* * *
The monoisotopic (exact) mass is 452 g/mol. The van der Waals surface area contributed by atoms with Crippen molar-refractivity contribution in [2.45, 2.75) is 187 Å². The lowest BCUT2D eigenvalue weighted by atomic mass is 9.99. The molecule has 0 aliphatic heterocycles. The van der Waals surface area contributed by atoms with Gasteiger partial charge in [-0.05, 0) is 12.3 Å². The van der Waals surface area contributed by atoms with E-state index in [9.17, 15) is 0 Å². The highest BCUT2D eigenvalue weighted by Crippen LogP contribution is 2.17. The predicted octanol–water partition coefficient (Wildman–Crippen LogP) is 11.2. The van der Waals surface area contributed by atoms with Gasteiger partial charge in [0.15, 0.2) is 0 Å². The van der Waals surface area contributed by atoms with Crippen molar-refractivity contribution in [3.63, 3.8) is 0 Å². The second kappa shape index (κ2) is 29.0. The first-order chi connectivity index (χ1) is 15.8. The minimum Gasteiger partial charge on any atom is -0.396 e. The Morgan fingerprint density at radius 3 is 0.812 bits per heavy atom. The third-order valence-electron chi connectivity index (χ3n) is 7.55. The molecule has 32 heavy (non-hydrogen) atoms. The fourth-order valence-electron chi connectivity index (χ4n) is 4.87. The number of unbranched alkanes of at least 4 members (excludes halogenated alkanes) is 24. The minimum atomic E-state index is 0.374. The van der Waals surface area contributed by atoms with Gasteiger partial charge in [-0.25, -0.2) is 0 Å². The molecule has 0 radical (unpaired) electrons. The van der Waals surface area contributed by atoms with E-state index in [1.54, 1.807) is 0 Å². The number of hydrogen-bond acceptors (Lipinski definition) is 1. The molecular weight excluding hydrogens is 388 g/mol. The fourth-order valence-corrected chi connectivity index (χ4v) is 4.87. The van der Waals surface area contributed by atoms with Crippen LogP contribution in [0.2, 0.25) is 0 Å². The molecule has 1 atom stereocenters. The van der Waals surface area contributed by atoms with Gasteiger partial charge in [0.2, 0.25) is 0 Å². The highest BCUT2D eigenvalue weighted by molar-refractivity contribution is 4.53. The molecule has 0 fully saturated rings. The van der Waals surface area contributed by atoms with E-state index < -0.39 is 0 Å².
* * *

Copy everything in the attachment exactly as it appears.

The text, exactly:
The monoisotopic (exact) mass is 452 g/mol. The van der Waals surface area contributed by atoms with Crippen molar-refractivity contribution in [2.45, 2.75) is 187 Å². The lowest BCUT2D eigenvalue weighted by atomic mass is 9.99. The molecule has 0 aliphatic heterocycles. The van der Waals surface area contributed by atoms with Gasteiger partial charge in [-0.05, 0) is 12.3 Å². The van der Waals surface area contributed by atoms with E-state index in [9.17, 15) is 0 Å². The highest BCUT2D eigenvalue weighted by Crippen LogP contribution is 2.17. The predicted octanol–water partition coefficient (Wildman–Crippen LogP) is 11.2. The van der Waals surface area contributed by atoms with Gasteiger partial charge in [0.15, 0.2) is 0 Å². The van der Waals surface area contributed by atoms with Crippen molar-refractivity contribution in [3.63, 3.8) is 0 Å². The second kappa shape index (κ2) is 29.0. The first-order chi connectivity index (χ1) is 15.8. The minimum Gasteiger partial charge on any atom is -0.396 e. The Morgan fingerprint density at radius 3 is 0.812 bits per heavy atom. The third-order valence-electron chi connectivity index (χ3n) is 7.55. The molecule has 32 heavy (non-hydrogen) atoms. The fourth-order valence-electron chi connectivity index (χ4n) is 4.87. The number of unbranched alkanes of at least 4 members (excludes halogenated alkanes) is 24. The minimum atomic E-state index is 0.374. The van der Waals surface area contributed by atoms with Gasteiger partial charge in [-0.25, -0.2) is 0 Å². The molecule has 0 radical (unpaired) electrons. The van der Waals surface area contributed by atoms with E-state index in [1.54, 1.807) is 0 Å². The number of hydrogen-bond acceptors (Lipinski definition) is 1. The molecular weight excluding hydrogens is 388 g/mol. The fourth-order valence-corrected chi connectivity index (χ4v) is 4.87. The van der Waals surface area contributed by atoms with Crippen LogP contribution in [0.2, 0.25) is 0 Å². The molecule has 1 atom stereocenters. The van der Waals surface area contributed by atoms with Gasteiger partial charge in [0.2, 0.25) is 0 Å². The highest BCUT2D eigenvalue weighted by molar-refractivity contribution is 4.53. The molecule has 0 fully saturated rings. The van der Waals surface area contributed by atoms with E-state index < -0.39 is 0 Å².